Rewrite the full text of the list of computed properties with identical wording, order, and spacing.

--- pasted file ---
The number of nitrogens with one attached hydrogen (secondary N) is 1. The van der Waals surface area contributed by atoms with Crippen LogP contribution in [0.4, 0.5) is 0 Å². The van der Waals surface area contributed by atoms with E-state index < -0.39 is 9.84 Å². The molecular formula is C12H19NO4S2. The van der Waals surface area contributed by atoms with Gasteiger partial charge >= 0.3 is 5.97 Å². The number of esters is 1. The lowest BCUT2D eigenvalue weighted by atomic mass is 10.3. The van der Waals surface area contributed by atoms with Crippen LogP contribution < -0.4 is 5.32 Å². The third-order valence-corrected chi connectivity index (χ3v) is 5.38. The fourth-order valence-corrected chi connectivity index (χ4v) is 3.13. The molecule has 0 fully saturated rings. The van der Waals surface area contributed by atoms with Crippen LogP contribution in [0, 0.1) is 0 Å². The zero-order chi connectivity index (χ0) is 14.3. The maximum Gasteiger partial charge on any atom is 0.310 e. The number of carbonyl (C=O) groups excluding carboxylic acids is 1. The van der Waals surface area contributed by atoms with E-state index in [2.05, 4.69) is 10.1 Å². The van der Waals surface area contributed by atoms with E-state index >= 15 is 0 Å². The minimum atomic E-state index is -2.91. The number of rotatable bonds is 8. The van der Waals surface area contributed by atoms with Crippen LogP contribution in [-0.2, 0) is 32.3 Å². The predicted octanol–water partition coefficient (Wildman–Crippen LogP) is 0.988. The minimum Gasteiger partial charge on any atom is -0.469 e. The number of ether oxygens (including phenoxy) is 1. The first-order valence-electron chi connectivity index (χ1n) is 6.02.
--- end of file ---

The number of nitrogens with one attached hydrogen (secondary N) is 1. The van der Waals surface area contributed by atoms with Crippen LogP contribution in [0.4, 0.5) is 0 Å². The van der Waals surface area contributed by atoms with E-state index < -0.39 is 9.84 Å². The molecular formula is C12H19NO4S2. The van der Waals surface area contributed by atoms with Gasteiger partial charge >= 0.3 is 5.97 Å². The number of esters is 1. The lowest BCUT2D eigenvalue weighted by atomic mass is 10.3. The van der Waals surface area contributed by atoms with Crippen LogP contribution < -0.4 is 5.32 Å². The third-order valence-corrected chi connectivity index (χ3v) is 5.38. The fourth-order valence-corrected chi connectivity index (χ4v) is 3.13. The molecule has 0 fully saturated rings. The van der Waals surface area contributed by atoms with Crippen LogP contribution in [0, 0.1) is 0 Å². The zero-order chi connectivity index (χ0) is 14.3. The maximum Gasteiger partial charge on any atom is 0.310 e. The number of carbonyl (C=O) groups excluding carboxylic acids is 1. The van der Waals surface area contributed by atoms with E-state index in [2.05, 4.69) is 10.1 Å². The van der Waals surface area contributed by atoms with E-state index >= 15 is 0 Å². The minimum atomic E-state index is -2.91. The number of rotatable bonds is 8. The van der Waals surface area contributed by atoms with Crippen LogP contribution in [-0.2, 0) is 32.3 Å². The predicted octanol–water partition coefficient (Wildman–Crippen LogP) is 0.988. The minimum Gasteiger partial charge on any atom is -0.469 e. The number of ether oxygens (including phenoxy) is 1. The first-order valence-electron chi connectivity index (χ1n) is 6.02.